Self-respect, self-awareness, and the ability to speak up for ourselves is sorely missing in most women, as is our ability to maintain our sense of self when we are in a relationship. We need to learn to talk about our needs and preferences, keeping the responsibility on us and not our partner, as erotic conversations mirror other conversations within a couple.

Women today are under tremendous pressure.

As we fight for equality and freedom, we inadvertently take on too much, trying to prove to ourselves and the world that we can do and have it all.

At the same time, we still succumb to the unrealistic expectations placed on us by society and popular culture’s images of male fantasy: we must be attractive and youthful, sexy but not threatening, accomplished but available, and never too predictable or we’ll become boring.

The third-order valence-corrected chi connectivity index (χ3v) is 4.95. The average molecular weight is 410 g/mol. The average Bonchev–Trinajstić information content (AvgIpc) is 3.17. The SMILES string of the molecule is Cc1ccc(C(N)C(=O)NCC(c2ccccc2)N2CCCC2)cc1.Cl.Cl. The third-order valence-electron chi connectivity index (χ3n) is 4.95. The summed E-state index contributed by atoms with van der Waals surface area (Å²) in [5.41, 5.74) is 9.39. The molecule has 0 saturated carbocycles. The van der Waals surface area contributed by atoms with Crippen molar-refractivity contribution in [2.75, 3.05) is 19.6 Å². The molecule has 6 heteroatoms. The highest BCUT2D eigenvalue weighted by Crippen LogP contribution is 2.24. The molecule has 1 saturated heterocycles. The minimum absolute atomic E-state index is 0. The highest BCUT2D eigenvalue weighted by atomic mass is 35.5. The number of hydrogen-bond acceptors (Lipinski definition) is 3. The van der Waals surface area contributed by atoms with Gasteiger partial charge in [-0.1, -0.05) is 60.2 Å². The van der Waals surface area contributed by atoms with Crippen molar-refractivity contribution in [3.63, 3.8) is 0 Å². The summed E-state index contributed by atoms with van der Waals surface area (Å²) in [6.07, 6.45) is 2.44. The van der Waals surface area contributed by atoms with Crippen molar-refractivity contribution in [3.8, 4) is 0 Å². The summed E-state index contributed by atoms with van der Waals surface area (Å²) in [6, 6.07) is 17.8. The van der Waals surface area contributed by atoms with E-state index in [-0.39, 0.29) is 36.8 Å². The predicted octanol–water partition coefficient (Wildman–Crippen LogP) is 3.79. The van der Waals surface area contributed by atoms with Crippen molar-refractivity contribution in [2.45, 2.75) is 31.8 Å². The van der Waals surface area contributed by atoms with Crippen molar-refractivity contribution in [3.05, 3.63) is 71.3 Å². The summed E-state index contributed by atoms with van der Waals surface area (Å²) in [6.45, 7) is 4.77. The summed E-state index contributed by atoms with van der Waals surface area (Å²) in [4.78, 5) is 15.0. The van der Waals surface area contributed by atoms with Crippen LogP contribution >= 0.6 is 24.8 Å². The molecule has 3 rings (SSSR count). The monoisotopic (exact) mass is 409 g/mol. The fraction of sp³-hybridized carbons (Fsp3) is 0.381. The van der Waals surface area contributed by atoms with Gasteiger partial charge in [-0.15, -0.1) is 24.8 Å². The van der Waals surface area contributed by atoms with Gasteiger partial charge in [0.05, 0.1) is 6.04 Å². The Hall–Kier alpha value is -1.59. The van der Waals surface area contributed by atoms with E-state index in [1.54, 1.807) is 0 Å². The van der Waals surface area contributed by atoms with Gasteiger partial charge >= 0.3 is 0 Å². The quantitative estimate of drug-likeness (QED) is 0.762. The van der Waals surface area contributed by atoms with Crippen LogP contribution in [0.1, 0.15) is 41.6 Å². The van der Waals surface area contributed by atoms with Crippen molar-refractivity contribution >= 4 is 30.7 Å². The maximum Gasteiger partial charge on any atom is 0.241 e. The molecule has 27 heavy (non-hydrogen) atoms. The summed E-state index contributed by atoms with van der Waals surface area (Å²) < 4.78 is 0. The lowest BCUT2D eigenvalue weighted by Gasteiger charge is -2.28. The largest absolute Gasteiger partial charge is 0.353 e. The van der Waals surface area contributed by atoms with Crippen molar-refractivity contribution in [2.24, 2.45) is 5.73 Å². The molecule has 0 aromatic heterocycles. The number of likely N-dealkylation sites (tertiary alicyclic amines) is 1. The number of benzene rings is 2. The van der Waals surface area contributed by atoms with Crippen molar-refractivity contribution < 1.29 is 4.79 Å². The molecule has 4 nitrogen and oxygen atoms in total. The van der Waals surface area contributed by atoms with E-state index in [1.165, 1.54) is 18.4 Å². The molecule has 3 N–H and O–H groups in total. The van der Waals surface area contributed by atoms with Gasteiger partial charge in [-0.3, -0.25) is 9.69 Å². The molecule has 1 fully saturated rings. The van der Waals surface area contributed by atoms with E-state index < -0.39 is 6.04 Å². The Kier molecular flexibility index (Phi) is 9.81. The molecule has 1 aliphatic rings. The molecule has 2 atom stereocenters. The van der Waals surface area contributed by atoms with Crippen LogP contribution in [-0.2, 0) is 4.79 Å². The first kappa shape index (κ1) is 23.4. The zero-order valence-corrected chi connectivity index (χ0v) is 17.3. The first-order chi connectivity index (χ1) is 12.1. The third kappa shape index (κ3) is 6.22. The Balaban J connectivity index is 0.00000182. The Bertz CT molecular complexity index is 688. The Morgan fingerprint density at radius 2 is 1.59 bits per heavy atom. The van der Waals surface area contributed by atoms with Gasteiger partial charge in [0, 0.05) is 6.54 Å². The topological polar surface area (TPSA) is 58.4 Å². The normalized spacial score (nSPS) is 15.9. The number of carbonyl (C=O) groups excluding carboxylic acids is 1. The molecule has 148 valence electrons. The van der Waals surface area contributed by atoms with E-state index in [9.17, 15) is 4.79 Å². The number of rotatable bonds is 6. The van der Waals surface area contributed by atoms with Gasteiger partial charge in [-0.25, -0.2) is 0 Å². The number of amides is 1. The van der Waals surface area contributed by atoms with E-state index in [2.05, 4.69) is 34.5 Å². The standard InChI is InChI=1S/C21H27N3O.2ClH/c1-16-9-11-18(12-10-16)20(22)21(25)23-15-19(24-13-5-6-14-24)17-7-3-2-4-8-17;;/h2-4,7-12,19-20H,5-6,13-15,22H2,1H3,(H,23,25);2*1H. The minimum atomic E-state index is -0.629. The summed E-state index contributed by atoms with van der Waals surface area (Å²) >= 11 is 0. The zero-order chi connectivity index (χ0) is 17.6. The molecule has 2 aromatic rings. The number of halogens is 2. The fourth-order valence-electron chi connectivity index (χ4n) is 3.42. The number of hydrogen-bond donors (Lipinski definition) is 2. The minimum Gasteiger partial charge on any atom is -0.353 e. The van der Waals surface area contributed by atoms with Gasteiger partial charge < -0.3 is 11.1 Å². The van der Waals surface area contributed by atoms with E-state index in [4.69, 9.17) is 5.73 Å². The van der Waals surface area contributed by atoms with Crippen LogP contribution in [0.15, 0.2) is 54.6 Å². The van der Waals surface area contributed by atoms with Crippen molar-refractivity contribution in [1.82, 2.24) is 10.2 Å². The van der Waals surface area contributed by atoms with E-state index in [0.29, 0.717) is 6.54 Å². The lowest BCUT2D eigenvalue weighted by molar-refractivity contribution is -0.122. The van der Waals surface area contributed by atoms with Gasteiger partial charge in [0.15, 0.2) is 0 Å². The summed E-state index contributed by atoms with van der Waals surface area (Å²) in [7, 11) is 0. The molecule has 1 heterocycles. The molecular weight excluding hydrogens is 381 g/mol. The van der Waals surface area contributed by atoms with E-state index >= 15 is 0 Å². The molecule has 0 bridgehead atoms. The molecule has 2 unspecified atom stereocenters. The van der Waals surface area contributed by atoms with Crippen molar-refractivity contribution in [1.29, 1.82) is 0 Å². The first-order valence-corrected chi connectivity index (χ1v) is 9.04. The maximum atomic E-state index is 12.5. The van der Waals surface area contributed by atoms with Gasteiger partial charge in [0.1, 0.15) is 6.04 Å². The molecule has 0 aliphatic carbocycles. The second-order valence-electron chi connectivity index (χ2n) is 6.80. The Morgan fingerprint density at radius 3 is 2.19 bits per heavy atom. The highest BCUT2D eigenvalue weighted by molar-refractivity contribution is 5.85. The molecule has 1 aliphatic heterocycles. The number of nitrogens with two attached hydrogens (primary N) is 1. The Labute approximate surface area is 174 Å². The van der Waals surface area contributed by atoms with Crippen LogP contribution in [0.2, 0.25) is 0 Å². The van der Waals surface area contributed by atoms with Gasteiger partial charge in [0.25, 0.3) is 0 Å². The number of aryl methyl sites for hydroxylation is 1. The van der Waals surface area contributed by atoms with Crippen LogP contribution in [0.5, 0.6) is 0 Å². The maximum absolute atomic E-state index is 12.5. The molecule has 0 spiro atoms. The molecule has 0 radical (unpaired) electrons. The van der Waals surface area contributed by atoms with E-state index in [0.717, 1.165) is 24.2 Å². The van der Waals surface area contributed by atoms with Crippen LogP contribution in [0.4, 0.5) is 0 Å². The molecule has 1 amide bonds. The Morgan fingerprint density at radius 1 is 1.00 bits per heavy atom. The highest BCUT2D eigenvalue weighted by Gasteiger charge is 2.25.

A woman today has to bring in a good salary, yet be there to provide a good home environment. She should never nag or be disgruntled, and has to regularly build up her partners’ self-esteem, while being a hands-on mother to his children.

It is no wonder that no matter how far we have come, many women still find it easier to fake orgasm than to openly navigate the minefield of confused expectations: both our partner’s and our own. This further increases the void between us and makes intimacy that much harder to foster.

How many of us are actually having deeply satisfying, egalitarian, and safe emotional relationships? How many of us are having deeply satisfying, fulfilling, and enduring sexual relationships?